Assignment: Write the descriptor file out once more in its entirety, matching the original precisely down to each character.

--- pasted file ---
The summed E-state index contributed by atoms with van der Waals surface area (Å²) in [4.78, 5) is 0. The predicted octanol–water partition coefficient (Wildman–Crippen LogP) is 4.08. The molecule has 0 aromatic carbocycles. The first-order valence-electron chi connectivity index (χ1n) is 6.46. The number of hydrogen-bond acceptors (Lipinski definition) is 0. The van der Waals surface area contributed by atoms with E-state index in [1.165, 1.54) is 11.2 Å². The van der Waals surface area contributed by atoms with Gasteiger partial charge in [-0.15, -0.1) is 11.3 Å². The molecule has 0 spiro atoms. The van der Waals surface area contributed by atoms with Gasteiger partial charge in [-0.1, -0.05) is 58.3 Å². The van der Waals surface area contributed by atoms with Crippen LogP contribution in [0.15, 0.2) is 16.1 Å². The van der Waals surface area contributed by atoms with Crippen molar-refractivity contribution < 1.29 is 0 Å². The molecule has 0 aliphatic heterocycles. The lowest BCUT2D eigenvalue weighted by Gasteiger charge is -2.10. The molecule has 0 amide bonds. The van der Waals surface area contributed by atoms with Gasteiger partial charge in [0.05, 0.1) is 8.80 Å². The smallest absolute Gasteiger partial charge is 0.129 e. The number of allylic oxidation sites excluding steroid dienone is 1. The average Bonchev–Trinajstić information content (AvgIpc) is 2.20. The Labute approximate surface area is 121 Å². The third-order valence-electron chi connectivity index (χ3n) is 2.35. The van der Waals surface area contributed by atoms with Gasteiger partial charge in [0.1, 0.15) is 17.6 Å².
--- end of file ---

The summed E-state index contributed by atoms with van der Waals surface area (Å²) in [4.78, 5) is 0. The predicted octanol–water partition coefficient (Wildman–Crippen LogP) is 4.08. The molecule has 0 aromatic carbocycles. The first-order valence-electron chi connectivity index (χ1n) is 6.46. The number of hydrogen-bond acceptors (Lipinski definition) is 0. The van der Waals surface area contributed by atoms with E-state index in [1.165, 1.54) is 11.2 Å². The van der Waals surface area contributed by atoms with Gasteiger partial charge in [-0.15, -0.1) is 11.3 Å². The molecule has 0 spiro atoms. The van der Waals surface area contributed by atoms with Gasteiger partial charge in [-0.1, -0.05) is 58.3 Å². The van der Waals surface area contributed by atoms with Crippen LogP contribution in [0.15, 0.2) is 16.1 Å². The van der Waals surface area contributed by atoms with Crippen molar-refractivity contribution < 1.29 is 0 Å². The molecule has 0 aliphatic heterocycles. The lowest BCUT2D eigenvalue weighted by Gasteiger charge is -2.10. The molecule has 0 amide bonds. The van der Waals surface area contributed by atoms with Gasteiger partial charge in [0.05, 0.1) is 8.80 Å². The smallest absolute Gasteiger partial charge is 0.129 e. The number of allylic oxidation sites excluding steroid dienone is 1. The average Bonchev–Trinajstić information content (AvgIpc) is 2.20. The Labute approximate surface area is 121 Å². The third-order valence-electron chi connectivity index (χ3n) is 2.35. The van der Waals surface area contributed by atoms with Gasteiger partial charge in [0.1, 0.15) is 17.6 Å².